Short Stories A-I

Titles:

Behind the Black Mask, Dead Red Heart: Australian Vampire Stories (2011). Australia, 1879. Stanhope O’Connor and his Aboriginal trackers follow the blood trail of the outback’s most notorious killer.

Awards: Honourable Mention, Ellen Datlow’s Best Horror of the Year, Volume 4 (2011).

Review: “Ned Kelly surfaces again in ‘Behind the Black Mask’ by Jacob Edwards, the depredations of his gang explained as the deeds of a native vampiric entity, a threat that only aboriginal trackers can effectively combat, the story melding history and weirdness to striking effect.” Black Static (April 2012)

Bindman’s Bluff, Cheer Up, Universe (2011). The year is 50 BC (Beyond Cremation). Gaulaxia is entirely occupied by the Terromans. Well, not entirely… One small variant of indomitable Pranksters still holds out against the invaders. And life is not easy for the Imperial Agents who gallivant with fortitude in search of these most mischievous and fun-loving foes…

Reprinted: Polluto 8 (In Space No One Can Hear You Dream).

Desert Tango, Crossed Genres 25 (‘Celebrations’) (December 2010). Dawn, and with it, death. With water scarce and people eeking out solitary lives at home in their giant termite mounds, the Australian desert plays host to an engagement party murder mystery.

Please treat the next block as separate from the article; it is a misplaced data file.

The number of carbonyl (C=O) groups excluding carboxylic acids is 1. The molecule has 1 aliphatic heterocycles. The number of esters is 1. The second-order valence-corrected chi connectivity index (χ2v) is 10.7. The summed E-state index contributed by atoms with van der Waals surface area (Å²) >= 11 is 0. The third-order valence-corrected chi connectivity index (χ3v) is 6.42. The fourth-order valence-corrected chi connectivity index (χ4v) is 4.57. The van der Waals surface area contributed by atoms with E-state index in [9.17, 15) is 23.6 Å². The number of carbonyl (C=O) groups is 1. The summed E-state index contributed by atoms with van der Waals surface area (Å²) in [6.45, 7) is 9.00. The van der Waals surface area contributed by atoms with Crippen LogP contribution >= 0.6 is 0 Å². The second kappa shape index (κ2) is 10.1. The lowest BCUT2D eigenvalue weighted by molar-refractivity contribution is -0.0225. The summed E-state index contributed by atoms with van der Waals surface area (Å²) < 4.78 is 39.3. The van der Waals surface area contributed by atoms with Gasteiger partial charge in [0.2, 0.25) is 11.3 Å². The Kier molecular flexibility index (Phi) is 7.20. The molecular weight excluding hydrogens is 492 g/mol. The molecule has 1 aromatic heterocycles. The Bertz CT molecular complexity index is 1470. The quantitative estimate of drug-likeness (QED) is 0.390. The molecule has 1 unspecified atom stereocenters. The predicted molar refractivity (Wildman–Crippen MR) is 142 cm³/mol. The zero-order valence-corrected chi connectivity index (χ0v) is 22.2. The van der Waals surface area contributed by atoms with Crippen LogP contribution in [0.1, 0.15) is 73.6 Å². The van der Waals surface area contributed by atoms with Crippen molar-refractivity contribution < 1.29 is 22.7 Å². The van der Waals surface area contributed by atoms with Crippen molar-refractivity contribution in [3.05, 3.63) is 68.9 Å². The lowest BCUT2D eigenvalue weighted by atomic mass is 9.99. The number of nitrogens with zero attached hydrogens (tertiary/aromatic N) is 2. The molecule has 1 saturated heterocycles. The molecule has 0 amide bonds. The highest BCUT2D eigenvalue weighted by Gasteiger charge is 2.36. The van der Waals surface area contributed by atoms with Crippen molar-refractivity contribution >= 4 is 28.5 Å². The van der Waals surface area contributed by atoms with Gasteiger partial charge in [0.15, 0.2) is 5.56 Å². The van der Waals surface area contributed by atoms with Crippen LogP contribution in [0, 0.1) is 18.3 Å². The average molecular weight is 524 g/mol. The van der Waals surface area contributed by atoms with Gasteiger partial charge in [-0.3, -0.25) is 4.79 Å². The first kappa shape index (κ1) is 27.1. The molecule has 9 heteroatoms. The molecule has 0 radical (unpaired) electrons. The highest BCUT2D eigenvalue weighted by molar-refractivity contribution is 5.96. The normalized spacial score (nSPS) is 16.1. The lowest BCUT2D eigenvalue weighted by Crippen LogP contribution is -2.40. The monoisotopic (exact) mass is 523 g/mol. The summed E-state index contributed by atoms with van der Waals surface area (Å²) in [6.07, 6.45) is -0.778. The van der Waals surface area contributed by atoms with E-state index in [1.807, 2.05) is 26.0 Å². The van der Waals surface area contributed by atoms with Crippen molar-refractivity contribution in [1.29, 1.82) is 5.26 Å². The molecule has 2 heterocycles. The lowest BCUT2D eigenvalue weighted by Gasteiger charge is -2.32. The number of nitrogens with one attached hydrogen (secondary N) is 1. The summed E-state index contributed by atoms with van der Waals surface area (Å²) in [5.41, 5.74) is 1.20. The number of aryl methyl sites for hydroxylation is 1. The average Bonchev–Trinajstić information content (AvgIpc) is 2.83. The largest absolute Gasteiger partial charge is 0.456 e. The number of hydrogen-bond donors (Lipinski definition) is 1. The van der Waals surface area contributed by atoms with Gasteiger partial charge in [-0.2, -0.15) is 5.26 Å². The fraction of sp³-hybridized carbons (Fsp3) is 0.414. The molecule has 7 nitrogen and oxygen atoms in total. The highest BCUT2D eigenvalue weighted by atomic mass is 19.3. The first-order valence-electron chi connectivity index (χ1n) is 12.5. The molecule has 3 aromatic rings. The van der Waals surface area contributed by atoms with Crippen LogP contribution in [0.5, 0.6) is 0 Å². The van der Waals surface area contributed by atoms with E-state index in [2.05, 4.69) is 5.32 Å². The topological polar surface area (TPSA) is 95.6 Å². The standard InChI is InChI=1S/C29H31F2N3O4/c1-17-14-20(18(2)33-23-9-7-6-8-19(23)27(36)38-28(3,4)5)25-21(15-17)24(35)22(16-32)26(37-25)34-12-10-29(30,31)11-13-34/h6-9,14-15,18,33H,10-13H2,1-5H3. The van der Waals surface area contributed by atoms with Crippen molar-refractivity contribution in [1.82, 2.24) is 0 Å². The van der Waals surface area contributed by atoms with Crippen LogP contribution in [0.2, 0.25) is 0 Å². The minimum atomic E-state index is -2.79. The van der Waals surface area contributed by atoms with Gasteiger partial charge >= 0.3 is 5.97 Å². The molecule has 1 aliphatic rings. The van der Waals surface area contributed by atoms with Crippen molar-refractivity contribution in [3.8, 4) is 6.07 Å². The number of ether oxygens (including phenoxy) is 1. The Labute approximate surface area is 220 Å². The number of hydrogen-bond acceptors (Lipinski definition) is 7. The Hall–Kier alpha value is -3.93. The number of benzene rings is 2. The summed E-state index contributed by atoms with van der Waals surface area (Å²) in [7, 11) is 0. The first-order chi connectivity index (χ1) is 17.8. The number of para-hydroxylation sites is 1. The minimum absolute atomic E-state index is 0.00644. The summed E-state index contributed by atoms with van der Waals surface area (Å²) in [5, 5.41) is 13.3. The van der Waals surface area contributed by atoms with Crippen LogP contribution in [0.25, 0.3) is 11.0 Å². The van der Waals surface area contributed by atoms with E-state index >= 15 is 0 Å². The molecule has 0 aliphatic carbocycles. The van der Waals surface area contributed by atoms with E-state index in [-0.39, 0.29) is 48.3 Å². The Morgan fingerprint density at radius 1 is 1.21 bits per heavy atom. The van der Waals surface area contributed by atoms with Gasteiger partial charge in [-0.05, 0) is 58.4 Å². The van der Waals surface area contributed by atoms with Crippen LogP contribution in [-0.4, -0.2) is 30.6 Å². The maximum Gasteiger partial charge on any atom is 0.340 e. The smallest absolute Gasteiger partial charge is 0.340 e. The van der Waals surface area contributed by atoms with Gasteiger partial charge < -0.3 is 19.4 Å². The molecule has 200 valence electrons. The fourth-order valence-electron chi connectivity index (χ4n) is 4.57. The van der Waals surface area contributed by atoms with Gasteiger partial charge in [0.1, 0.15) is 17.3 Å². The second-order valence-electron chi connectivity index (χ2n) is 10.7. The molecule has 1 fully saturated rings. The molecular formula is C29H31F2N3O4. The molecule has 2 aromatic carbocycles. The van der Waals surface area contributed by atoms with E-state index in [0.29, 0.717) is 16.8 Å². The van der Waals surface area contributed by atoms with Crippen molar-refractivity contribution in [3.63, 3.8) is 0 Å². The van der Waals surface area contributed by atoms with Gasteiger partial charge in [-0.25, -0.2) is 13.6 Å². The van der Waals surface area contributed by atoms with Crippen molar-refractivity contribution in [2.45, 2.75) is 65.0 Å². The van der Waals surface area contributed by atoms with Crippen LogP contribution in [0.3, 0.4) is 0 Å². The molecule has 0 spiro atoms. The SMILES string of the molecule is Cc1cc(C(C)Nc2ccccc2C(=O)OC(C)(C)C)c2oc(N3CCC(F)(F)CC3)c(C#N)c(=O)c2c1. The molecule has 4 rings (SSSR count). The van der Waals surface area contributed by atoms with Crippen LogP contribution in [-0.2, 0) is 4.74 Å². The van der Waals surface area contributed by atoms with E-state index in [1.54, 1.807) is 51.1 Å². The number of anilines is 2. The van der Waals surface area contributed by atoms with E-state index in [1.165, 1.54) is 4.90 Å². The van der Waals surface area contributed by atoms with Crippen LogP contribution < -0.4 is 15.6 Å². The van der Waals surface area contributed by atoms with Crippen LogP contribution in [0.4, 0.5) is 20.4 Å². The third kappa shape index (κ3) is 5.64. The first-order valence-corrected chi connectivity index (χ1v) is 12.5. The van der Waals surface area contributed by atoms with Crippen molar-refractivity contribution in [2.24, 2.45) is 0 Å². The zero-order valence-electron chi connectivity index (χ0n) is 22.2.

Reprinted: Crossed Genres Quarterly 1 (December 2010 – February 2011).

The Failed Redemption of Michael Ostrog, Crossed Genres 26 (‘Opposites’)(January 2011). For many years the killer had no name… When DI Robert Baxter attends a performance at the Pavilion Theatre, Whitechapel Road, he finds himself caught up in an obsessive quest to bring down the curtain on one of history’s most notorious dramas.

Reprinted: Crossed Genres Quarterly 1 (December 2010 – February 2011).

Humpty Dumpty, Aoife’s Kiss XI.1 (June 2012). When Big Frank Mack has one drink too many, he finds himself 300 years out of time and playing away to the limeys of King Arthur.

Incapable, Tales of the Unanticipated 32 (2018). Superheroes beware: sometimes you save the day; sometimes you’re ensnared by your own security system and wake up naked in a rubber duck dinghy.

An Insidious Soliloquy, Masques (2009). With death foretold—however cryptically—there seems little point now in making gestures of defiance; the futile shaking of one’s spear. Better, perhaps, to trade banter with the spirit of predestination.